Palm Beach County teachers prepare for new school year

Published: Aug. 2, 2022 at 5:10 PM EDT
Email This Link
Share on Pinterest
Share on LinkedIn

School starts a week from Wednesday and our local school districts are still working hard to recruit teachers.

Florida's teachers union said the state has more than 8,000 teaching vacancies, creating a crisis in the classroom.

It was a warm and loud welcome Tuesday for about 800 new teachers in the School District of Palm Beach County.

"I loved that I walked into cheerleading and a marching band," said teacher Chandra Jolly. "It woke me up, ready to go."

Jolly is excited for her first year teaching public school and returning to her alma mater of Spanish River Community High School in Boca Raton.

"I taught middle school and wanted to try high school. So when Spanish River had that opening, I wanted to go back," Jolly said.

Jolly on Tuesday got ready for that first day at "Teacher Fest," a one-stop shop for all of the information and resources new educators need in Palm Beach County. The event was held at Park Vista Community High School, west of Boynton Beach.

Justin Katz, president of the Palm Beach County Classroom Teachers Association, said having the event in-person once again brought a renewed energy.

"We definitely need more people to join the education profession," Katz said. "But we had 800 people-plus show up today. New employees ready to teach, eager to teach, drowning out all of the noise that is out there about public education and the things negatively that are being said about us."

But the teacher shortage can't be ignored.

Katz said Florida used to be competitive in public education, but pay but has slipped in the last 12 years.

"We've gone from 37th in the nation for teacher pay to 48th. We're almost dead last. And that's just compensation, not to mention working conditions and some of the political attacks and politicization of public education," Katz said. "It takes a lot of people who are ready and willing to do this job for the right reasons, it takes them off the game board."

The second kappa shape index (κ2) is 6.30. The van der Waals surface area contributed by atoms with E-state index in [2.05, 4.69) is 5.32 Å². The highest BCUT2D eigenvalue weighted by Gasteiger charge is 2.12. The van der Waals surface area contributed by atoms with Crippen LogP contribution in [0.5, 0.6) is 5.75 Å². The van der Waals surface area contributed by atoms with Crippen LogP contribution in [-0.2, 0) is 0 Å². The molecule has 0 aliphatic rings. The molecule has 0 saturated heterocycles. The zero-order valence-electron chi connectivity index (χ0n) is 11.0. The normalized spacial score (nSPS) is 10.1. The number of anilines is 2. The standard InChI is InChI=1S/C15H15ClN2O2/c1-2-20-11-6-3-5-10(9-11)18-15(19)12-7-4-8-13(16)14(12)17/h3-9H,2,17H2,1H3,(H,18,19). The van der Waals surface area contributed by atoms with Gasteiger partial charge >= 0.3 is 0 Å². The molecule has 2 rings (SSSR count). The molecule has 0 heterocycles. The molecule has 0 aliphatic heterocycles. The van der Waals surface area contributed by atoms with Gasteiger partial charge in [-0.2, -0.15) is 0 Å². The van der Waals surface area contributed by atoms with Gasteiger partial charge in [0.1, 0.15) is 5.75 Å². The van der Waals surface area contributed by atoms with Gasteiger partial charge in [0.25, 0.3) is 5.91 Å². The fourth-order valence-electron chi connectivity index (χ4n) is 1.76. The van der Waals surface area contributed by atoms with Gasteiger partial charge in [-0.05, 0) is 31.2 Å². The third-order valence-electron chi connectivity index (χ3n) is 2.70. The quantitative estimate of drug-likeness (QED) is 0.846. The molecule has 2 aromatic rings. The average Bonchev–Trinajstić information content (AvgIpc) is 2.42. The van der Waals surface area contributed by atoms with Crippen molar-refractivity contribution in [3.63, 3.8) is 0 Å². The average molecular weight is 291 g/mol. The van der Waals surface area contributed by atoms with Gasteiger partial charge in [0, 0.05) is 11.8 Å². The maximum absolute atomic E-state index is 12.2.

The School District of Palm Beach County currently has about 400 teacher openings, much higher than the average 200 they usually have heading into a new school year.

Superintendent Mike Burke said the shortage means possibly combining classes and moving district specialists to cover classrooms.

"Teaching is a calling. It's a noble one," Burke said. "I think we just do our best to support them and tell them to focus on their kids and classroom and try not to get too caught up in the politics that are swirling around. And that's our job is to somewhat insulate them, get them the resources they need."

Teacher Euinesse Jean Jacques is starting her first Palm Beach County teaching job after working in Broward County for more than a decade.

"I'm looking forward to a less commute and getting to know the county that my children go to," Jacques said. "From the parent perspective, I love what I see."

For educators like Jacques, the kids in the classroom make the job worthwhile and keep them coming back.

"That's everything in my heart for me to know that the kids are thriving and doing well and hearing success stories," Jacques said.

"The beginning is always challenging, but just seeing them learn something from you is an incredible, incredible experience," Jolly said.

Although school starts on Aug, 10, the recruiting doesn't stop. The School District of Palm Beach County will continue hiring to bring in more teachers, as well as support staff.

To learn more about job openings in the district, click here.

Here's how the other counties across our area are doing with teacher vacancies. It's important to keep in mind their teaching staffs are much smaller than in Palm Beach County:

  • Martin County School District: 16 openings
  • St. Lucie Public Schools: 64 openings
  • School District of Indian River County: 29 openings
  • Okeechobee County School District: 24 openings

Scripps Only Content 2022